Wed, 30 Oct 2019
One day I was surprised to find that Michael Jordan's name in Russian is “Майкл” (‘mai-kl’), and not “Михаи́л” (‘Mikhail’, the Russian translation of Michael.) Which is just what I should have expected; we don't refer to Mikhail Gorbachev or Baryshnikov as “Michael”, and it would be just as odd, in the other direction, if the Russians referred to the famous basketball player “Mikhail” Jordan.
When I was taking high school Russian we were assigned Russian versions of our names and I was disappointed to receive “Марк” (“Mark”) rather than anything more interesting. My friend Jeremy was stiffed in a different way. Apparently there is no direct Russian analog of “Jeremy” so the teacher opted for “Юрий” (Yuri). Yuri is not in any way a correct translation of Jeremy; it is the Russian version of “George”. Looking into it now, I wish she had thought to use “Иереми́я” (Jeremiah), or perhaps “Иерони́м” (Jerome).
It's funny how sometimes these names can be so easy to translate and sometimes so difficult. Mark is Mark, Aleksandr is Alexander, Viktor is Victor, Ivan is John, Yuri is George, Yakov is Jacob (or maybe James), Fyedor is Theodore, nothing is William, and Igor is nothing.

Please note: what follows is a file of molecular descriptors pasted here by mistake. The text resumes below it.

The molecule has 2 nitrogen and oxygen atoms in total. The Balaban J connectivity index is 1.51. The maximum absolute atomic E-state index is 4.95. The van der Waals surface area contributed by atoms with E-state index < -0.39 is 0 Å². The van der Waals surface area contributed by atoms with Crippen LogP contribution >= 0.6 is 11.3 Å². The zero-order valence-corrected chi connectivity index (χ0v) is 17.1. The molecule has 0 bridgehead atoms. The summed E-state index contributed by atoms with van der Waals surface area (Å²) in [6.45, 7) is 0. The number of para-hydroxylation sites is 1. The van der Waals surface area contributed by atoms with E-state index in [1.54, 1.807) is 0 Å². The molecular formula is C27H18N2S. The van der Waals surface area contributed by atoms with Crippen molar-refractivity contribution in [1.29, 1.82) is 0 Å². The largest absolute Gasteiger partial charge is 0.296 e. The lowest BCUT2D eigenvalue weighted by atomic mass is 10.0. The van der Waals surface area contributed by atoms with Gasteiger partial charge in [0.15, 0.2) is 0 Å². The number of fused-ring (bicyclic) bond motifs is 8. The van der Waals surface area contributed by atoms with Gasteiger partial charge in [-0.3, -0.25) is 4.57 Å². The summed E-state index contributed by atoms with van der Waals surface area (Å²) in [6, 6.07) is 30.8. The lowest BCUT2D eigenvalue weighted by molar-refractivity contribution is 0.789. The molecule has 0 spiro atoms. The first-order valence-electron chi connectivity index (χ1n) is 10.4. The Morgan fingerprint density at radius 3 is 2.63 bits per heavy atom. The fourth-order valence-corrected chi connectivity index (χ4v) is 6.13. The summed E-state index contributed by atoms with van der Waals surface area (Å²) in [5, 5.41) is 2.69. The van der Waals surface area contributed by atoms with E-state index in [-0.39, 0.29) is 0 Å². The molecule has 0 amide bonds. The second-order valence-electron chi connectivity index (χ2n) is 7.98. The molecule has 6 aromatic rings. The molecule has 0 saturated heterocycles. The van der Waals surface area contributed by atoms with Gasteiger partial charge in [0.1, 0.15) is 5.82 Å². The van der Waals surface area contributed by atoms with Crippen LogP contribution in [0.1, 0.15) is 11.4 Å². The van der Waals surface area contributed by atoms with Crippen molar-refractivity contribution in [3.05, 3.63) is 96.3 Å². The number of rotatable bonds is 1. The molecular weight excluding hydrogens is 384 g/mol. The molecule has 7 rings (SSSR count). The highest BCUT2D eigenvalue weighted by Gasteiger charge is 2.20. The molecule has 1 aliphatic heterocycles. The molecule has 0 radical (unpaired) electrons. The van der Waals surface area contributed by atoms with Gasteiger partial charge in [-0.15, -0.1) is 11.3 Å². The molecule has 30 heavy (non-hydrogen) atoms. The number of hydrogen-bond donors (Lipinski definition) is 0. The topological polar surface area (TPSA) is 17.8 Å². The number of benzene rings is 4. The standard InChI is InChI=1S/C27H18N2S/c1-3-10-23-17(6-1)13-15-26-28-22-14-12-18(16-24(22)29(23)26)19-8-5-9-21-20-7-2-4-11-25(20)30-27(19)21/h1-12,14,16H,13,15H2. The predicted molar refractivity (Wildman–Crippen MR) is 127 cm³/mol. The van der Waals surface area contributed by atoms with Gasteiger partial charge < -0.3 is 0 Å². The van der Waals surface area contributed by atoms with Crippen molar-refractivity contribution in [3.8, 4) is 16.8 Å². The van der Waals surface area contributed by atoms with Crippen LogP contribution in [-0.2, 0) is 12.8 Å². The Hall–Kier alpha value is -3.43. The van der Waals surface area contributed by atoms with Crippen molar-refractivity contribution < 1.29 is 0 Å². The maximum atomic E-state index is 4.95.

Italian Maria is obviously English “Mary” but how do you translate Mario? English has no male version of “Mary”.
(Side note: it is so bizarre that James and Jacob are somehow the same name, that when you turn Iacobus / Jacques / Iago (Latin / French / Spanish) into English it somehow turns into James. Another: What knucklehead decided to translate Frère Jacques as Brother John?)
[ Addendum: My previous article discussed the Korean translation of 邓小平, the name of Chinese leader Deng Xiaoping. Brian Lee points out that the usual Korean translation of Chinese小 (“small”) is 소 (pronounced, roughly, as /shoo/), but, just as in my Michael-Jordan examples above, the Koreans have chosen to translate the name so as to preserve the foreign pronunciation, 샤오 (/shya-oh/). Thanks! ]
[ Addendum: Dmitry Ivanov points out that there is a second Russian version of George, less common but closer to the English version: Георгий (“Georgy”). He also drew my attention to another Russian version of Jeremy, Ерёма (“Yerema”). This led me to discover that Russian Wikipedia has an entire page about Jeremy-related names, and mentions at least the following:
Clearly, my high school Russian teacher blew it. ]